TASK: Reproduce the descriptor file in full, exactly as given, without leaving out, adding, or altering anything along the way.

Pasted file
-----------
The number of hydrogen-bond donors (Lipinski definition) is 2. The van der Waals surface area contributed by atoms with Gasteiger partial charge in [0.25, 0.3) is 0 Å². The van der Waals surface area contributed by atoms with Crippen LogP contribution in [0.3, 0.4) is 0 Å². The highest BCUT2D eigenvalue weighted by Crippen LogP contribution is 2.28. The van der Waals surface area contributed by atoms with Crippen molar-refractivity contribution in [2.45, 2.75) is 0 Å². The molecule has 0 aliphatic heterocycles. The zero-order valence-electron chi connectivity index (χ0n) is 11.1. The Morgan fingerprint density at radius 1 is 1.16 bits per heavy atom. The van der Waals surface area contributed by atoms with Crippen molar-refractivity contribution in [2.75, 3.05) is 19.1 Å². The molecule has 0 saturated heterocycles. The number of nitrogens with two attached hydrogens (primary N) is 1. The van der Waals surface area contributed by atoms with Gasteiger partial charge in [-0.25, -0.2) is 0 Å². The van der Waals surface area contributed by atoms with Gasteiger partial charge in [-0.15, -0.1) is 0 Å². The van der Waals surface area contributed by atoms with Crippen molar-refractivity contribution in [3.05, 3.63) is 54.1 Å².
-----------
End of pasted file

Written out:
The number of hydrogen-bond donors (Lipinski definition) is 2. The van der Waals surface area contributed by atoms with Gasteiger partial charge in [0.25, 0.3) is 0 Å². The van der Waals surface area contributed by atoms with Crippen LogP contribution in [0.3, 0.4) is 0 Å². The highest BCUT2D eigenvalue weighted by Crippen LogP contribution is 2.28. The van der Waals surface area contributed by atoms with Crippen molar-refractivity contribution in [2.45, 2.75) is 0 Å². The molecule has 0 aliphatic heterocycles. The zero-order valence-electron chi connectivity index (χ0n) is 11.1. The Morgan fingerprint density at radius 1 is 1.16 bits per heavy atom. The van der Waals surface area contributed by atoms with Crippen molar-refractivity contribution in [2.75, 3.05) is 19.1 Å². The molecule has 0 saturated heterocycles. The number of nitrogens with two attached hydrogens (primary N) is 1. The van der Waals surface area contributed by atoms with Gasteiger partial charge in [-0.25, -0.2) is 0 Å². The van der Waals surface area contributed by atoms with Gasteiger partial charge in [-0.15, -0.1) is 0 Å². The van der Waals surface area contributed by atoms with Crippen molar-refractivity contribution in [3.05, 3.63) is 54.1 Å².